Written by: Baboucarr Phenomenal Mbowe
Economics and Development Studies
University of The Gambia
United Nations Population Fund (UNFPA) explains Census as the official complete enumeration of the population in a country, territory or area. In context, this involves the complete counting and collection of important data about people in a country.
In The Gambia, census is conducted once every ten (10) years and it provides significant demographic and socioeconomic statistics which are crucial for development planning. Census generates data on number of people, their spatial distribution, sex, age structure, fertility, mortality, migration, etc, and other vital socioeconomic characteristics such as poverty, unemployment, education, and other living conditions of people, especially vulnerable groups. It is very conspicuous that understanding these variables means understanding relevant required policy and programmatic actions for meaningful development.
Census in The Gambia began in 1963 and since then, six census surveys have been conducted with the last being in 2013. Over the years, census data has provided guiding insight to development actors to inform development planning for sound policy making, progressive governance, social welfare programmes, crisis prevention, response and mitigation. The Gambia Bureau of Statistics (GBoS) is usually the lead government body in the conduct of census in The Gambia. In the most recent times, as development evolves and by virtue of emerged and emerging global goals, there becomes an increasing need for census data, especially a more disaggregated one to aid the direction of development planning and evaluation.
However, in many countries around the world, The Gambia alike – the global health crisis (COVID-19) stroke the world at a time when lot of countries were either on census or preparations or even looking forward to it in the near future. This pandemic, unfortunately, has cost a lot of countries to a point of affecting ongoing census or preparations for countries such as USA, China, Cote d’Ivoire, Ecuador, Indonesia; or postponement in some countries like Brazil, Belize, Seychelles, Panama, Seychelles, Kyrgyzstan of their next census studies – according to a Technical Brief in 2020 by UNFPA on the Implications of COVID-19 on Census. The Gambia alike is on the brink of this potential threat to conduct census in 2023!
The Government of The Gambia National Development Plan 2018-2022 has one of its critical enablers as data for development. That is, a governance system that is guided by data-driven policies for desired development results and outcomes. This 21st century development approach is key for not only progress but evaluation. Development evaluation is now taking a centre stage in addressing development challenges, especially for long-term development plans. In this, census data significantly helps to demonstrate progress and shortfalls, thereby giving room for an improved and more effective governance process.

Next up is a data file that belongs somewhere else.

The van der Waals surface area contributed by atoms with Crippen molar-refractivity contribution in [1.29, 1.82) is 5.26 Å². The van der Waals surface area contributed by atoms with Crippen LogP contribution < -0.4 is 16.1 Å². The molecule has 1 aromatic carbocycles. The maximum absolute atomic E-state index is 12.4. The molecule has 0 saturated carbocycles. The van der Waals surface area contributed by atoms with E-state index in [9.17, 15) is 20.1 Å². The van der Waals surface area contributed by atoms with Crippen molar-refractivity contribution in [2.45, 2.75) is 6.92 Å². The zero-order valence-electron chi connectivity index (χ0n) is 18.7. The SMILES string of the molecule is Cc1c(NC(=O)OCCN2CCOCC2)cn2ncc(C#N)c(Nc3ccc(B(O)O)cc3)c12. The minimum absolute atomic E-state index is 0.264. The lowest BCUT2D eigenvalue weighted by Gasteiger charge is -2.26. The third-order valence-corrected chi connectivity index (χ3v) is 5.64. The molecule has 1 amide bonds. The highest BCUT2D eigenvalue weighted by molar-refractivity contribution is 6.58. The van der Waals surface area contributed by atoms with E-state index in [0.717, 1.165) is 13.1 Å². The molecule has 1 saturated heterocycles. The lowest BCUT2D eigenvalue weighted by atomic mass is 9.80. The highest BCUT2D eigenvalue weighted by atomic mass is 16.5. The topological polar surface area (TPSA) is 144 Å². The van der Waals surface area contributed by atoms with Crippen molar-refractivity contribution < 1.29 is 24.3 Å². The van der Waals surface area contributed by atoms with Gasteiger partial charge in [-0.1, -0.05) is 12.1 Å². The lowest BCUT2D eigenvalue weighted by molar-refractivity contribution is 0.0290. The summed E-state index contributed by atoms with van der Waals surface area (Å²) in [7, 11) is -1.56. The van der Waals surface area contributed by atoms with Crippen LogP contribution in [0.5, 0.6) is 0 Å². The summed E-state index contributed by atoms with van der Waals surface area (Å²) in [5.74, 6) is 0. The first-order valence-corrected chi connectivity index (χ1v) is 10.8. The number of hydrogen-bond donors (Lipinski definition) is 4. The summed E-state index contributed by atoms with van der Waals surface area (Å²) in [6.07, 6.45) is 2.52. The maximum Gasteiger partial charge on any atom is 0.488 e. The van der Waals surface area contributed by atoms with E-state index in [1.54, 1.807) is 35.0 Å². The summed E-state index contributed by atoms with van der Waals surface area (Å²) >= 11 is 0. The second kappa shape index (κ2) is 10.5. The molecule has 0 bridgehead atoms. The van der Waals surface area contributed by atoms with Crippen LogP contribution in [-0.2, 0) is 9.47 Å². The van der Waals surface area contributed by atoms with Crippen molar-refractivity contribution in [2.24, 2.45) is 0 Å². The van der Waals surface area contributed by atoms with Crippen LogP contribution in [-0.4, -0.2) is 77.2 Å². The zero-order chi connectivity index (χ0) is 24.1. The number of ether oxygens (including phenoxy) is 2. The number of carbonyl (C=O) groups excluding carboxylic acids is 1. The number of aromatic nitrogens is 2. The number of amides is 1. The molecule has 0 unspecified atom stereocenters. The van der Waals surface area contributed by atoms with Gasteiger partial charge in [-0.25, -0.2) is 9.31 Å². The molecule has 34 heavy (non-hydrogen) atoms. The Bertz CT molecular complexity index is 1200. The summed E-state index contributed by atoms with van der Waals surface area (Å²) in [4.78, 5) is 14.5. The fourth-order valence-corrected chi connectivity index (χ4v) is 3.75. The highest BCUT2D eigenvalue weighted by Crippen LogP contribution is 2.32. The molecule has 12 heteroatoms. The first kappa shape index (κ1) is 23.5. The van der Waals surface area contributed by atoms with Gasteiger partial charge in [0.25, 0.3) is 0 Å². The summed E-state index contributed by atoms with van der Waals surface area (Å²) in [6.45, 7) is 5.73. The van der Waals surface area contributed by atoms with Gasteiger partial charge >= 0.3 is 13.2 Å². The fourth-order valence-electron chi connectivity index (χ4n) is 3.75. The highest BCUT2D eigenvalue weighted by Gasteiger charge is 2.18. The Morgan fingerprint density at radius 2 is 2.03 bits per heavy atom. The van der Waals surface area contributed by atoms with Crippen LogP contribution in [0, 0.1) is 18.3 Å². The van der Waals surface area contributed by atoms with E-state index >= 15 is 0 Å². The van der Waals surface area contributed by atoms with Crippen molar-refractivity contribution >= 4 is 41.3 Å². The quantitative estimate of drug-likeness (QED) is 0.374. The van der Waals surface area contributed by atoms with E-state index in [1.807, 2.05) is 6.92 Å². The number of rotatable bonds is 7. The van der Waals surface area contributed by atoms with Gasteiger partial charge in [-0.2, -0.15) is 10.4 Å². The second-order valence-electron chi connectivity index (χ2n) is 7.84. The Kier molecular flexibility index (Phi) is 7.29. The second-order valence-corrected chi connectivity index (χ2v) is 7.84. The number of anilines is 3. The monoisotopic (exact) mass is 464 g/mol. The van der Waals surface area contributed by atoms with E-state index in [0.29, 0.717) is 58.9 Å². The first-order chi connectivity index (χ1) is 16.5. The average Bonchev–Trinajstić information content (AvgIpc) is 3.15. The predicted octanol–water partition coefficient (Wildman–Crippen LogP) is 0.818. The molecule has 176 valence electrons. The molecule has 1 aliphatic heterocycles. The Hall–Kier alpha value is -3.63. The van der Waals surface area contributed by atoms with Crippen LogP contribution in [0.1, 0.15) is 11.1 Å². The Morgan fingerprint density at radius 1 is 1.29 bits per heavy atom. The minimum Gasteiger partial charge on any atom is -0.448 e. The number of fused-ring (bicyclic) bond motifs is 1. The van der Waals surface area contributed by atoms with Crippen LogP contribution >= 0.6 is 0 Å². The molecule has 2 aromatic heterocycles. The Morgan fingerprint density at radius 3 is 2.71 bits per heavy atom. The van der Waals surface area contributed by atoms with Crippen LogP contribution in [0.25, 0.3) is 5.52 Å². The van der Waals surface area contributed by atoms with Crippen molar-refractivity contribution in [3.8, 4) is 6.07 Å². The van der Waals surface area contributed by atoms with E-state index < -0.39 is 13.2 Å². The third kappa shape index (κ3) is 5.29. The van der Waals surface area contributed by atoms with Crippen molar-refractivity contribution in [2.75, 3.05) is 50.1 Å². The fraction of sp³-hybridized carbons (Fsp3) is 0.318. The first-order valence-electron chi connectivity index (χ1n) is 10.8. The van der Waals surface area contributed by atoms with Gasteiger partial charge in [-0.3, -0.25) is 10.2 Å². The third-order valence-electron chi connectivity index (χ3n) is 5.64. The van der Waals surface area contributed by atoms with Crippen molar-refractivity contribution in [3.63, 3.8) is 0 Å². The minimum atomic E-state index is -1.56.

Since 2013, population change in The Gambia is having key socioeconomic implications. Population dynamics such as fertility, mortality and migration are shaping the development trajectory of The Gambia. Sufficing to say, the development of any country is underpinned on the people themselves, which makes it utterly imperative to study those people as their characteristics influence every fiber of development. This is exactly what census data provides.
Juxtaposed by the above, a delayed or postponed census studies in The Gambia, in all senses, could have far reaching consequences on development, especially on the vulnerable members of society. It will also affect development and planning in years to come, as planning may still be based on the old census and future projections, as opposed to a new exhaustive data. Despite the regular conduct of other surveys in The Gambia that provides similar information, census is the only form of survey which takes account of the entire population, as opposed to other surveys which are based on samples. The exhaustive nature of census studies is what makes census a very important factor of development in itself and therefore cannot have any close substitute. Any nation that yearns for development must really not compromise census.
Therefore, The Government of The Gambia together with development partners should renew their commitment in earnest, to the conduct of 2023 Census in 2023 for only if we are exhaustively informed we can exhaustively plan and achieve sustainable development that is receptive to the needs of the people.
FOR THE GAMBIA, EVER TRUE